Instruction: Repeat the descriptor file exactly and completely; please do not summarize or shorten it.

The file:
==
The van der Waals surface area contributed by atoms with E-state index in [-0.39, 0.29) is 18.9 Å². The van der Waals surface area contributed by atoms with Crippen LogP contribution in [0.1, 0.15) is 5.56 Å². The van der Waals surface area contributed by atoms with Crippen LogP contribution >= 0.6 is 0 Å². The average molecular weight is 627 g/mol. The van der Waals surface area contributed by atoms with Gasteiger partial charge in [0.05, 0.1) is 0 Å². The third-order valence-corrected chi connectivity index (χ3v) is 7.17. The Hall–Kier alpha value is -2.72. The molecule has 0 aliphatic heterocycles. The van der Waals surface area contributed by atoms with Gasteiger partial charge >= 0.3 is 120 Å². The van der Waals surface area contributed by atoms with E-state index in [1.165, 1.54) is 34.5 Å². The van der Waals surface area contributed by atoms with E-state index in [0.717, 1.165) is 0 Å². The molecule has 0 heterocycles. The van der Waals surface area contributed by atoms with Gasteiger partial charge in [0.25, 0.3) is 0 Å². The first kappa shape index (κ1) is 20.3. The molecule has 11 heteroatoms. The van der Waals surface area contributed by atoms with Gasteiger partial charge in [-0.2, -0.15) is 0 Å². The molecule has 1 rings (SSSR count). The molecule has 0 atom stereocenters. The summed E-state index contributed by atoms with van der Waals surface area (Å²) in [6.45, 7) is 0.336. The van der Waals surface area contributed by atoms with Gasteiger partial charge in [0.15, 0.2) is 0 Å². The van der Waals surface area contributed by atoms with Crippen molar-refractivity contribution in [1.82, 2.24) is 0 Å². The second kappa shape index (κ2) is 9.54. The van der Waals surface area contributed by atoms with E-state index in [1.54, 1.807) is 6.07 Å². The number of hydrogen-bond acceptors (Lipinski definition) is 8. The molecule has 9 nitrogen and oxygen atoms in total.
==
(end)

The van der Waals surface area contributed by atoms with E-state index in [-0.39, 0.29) is 18.9 Å². The van der Waals surface area contributed by atoms with Crippen LogP contribution in [0.1, 0.15) is 5.56 Å². The van der Waals surface area contributed by atoms with Crippen LogP contribution >= 0.6 is 0 Å². The average molecular weight is 627 g/mol. The van der Waals surface area contributed by atoms with Gasteiger partial charge in [0.05, 0.1) is 0 Å². The third-order valence-corrected chi connectivity index (χ3v) is 7.17. The Hall–Kier alpha value is -2.72. The molecule has 0 aliphatic heterocycles. The van der Waals surface area contributed by atoms with Gasteiger partial charge >= 0.3 is 120 Å². The van der Waals surface area contributed by atoms with E-state index in [1.165, 1.54) is 34.5 Å². The van der Waals surface area contributed by atoms with E-state index in [0.717, 1.165) is 0 Å². The molecule has 0 heterocycles. The van der Waals surface area contributed by atoms with Gasteiger partial charge in [0.25, 0.3) is 0 Å². The first kappa shape index (κ1) is 20.3. The molecule has 11 heteroatoms. The van der Waals surface area contributed by atoms with Gasteiger partial charge in [-0.2, -0.15) is 0 Å². The molecule has 1 rings (SSSR count). The molecule has 0 atom stereocenters. The summed E-state index contributed by atoms with van der Waals surface area (Å²) in [6.45, 7) is 0.336. The van der Waals surface area contributed by atoms with Gasteiger partial charge in [0.15, 0.2) is 0 Å². The van der Waals surface area contributed by atoms with Crippen molar-refractivity contribution in [1.82, 2.24) is 0 Å². The second kappa shape index (κ2) is 9.54. The van der Waals surface area contributed by atoms with E-state index in [1.54, 1.807) is 6.07 Å². The number of hydrogen-bond acceptors (Lipinski definition) is 8. The molecule has 9 nitrogen and oxygen atoms in total.